As shown in FIG. 13 a, the three level switch cell 1021 is connected to the full-bridge converter 1201. Suppose the input voltage range is less than 2:1. Then, for this converter, the switching elements 10031004 operate with same duty ratio, but with 180 phase shift. Switching elements 1301 and 1304 turn on and off together, and complementary-to switching elements 13021303, which also turn on and off together. Each switch has a 50% duty cycle, and the same switching frequency as the switching elements 10031004. When both of the switching elements 10031004 are turned on while the switching elements 1301 and 1304 are turned on at the same time, a full input voltage is applied to the primary winding of transformer. Thus, Vbus=Vin. The input current equals the primary winding current. Next, the switching element 1004 is turned off while the switching element 1003 is kept on. The diode (i.e., the switching element) 1008 conducts. So, the voltage at the node 1020 becomes the DC link voltage, and Vbus=Vin/2. The output inductor is discharged with half the input voltage. The capacitor 1009 discharges, and the capacitor 1010 charges. The primary winding current is supplied with the discharging current of capacitor 1009 and the charging current of capacitor 1010. The input current is equal to charging current of capacitor 1010.

The next half cycle of operation is symmetrical to the first one. The switching element 1004 is turned on again, so that both of the switching elements 1004 and 1003 are turned on. At the same time, the switching elements 13021303 are turned on, and switching elements 1301 and 1304 are turned off. Full input voltage is applied to charge the output inductor, and Vbus=Vin. The input current equals the primary winding current. Next, the switching element 1003 is turned off while the switching element 1004 is kept on. Further, the diode (i.e., the switching element) 1007 conducts. So, the voltage at the node 1019 becomes the DC-link voltage, and Vbus=Vin/2. The output inductor is discharged with half the input voltage. The capacitor 1009 is charged, and capacitor 1010 is discharged. The primary winding current is supplied with the charging current of the capacitor 1009, and the discharging current of the capacitor 1010. The input current is equal to charging current of the capacitor 1009.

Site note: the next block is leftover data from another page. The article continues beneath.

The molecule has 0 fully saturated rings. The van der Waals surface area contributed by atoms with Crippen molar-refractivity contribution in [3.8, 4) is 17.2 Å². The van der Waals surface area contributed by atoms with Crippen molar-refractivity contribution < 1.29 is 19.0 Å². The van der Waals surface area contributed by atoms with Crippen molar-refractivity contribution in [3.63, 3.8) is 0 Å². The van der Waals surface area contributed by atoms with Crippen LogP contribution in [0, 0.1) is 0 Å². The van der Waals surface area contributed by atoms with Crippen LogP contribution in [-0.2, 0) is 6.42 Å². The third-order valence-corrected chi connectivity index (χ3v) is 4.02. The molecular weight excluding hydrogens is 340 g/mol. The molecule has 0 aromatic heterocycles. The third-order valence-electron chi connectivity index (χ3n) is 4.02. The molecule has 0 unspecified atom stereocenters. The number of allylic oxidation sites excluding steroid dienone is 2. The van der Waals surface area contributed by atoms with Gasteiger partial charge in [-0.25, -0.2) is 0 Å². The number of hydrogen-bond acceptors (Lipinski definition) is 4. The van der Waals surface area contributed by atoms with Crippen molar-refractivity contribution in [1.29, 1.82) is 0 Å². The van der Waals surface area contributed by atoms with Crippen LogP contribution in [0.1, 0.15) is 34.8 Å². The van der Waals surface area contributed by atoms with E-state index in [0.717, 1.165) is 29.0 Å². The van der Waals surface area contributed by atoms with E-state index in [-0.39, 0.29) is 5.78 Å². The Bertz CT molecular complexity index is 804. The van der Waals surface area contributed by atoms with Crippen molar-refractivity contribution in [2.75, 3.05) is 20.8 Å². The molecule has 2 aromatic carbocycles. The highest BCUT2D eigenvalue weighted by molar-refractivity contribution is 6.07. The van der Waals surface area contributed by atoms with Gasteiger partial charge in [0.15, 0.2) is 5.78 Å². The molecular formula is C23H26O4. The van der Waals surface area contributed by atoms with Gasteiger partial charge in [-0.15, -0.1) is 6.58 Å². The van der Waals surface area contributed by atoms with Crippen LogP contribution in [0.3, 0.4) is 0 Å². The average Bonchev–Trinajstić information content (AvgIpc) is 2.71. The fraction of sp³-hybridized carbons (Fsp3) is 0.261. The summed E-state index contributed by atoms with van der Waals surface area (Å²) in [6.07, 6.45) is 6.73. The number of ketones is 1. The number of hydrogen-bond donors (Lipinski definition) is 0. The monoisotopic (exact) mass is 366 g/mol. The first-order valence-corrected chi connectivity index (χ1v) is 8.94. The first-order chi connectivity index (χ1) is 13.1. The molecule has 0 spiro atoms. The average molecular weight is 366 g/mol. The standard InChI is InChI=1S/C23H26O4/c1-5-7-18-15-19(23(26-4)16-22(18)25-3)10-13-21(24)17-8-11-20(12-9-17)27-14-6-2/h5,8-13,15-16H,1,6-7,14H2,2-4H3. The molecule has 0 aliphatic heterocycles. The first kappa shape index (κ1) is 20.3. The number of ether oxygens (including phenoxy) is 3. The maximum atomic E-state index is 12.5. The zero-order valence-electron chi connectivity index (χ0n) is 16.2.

When operated as described above, Vrect=nVbus, in which n is the transformer turns ratio. Thus, Vrect and Vbus are as described above with reference to the converter 1000 (see FIG. 10). Therefore, the inductance value and the inductor volume of the output filter is reduced.

For wider input voltage range, it is possible to apply deadtime for control purposes, or to make Vbus=0. This is also possible for input voltage ranges of less than 2:1. Any combination of Vbus levels are possible as the input of the DC-DC converter 1201 (see FIG. 12). However, charge balance issues are to be dealt with if capacitors are employed, as well as keeping a zero average voltage value across the transformer.

FIGS. 13 b13 c depict other dual-ended topologies that employ the three-level switch cell 1021. It is understood that other suitable topologies are also possible. The operation is similar to that of the converters 1000 and 1300 described above, and similar benefits are achieved.

The benefits of reduced inductor size using the three level switch-cell 1021 can also be achieved in isolated single ended converters, such as the forward converter 1400 of FIG. 14. In the converter 1400, the output terminals of three-level switch cell 1021 are connected to the input terminals of a single ended forward converter. This is just one type of single ended topology that may be used, and other suitable single ended topologies are possible. A reset winding for the forward converter is not shown. Alternatively, clamp or other techniques may be employed to maintain flux balance on the core. The technique to achieve this is not important for understanding the basic principles of operation of the converter 1400.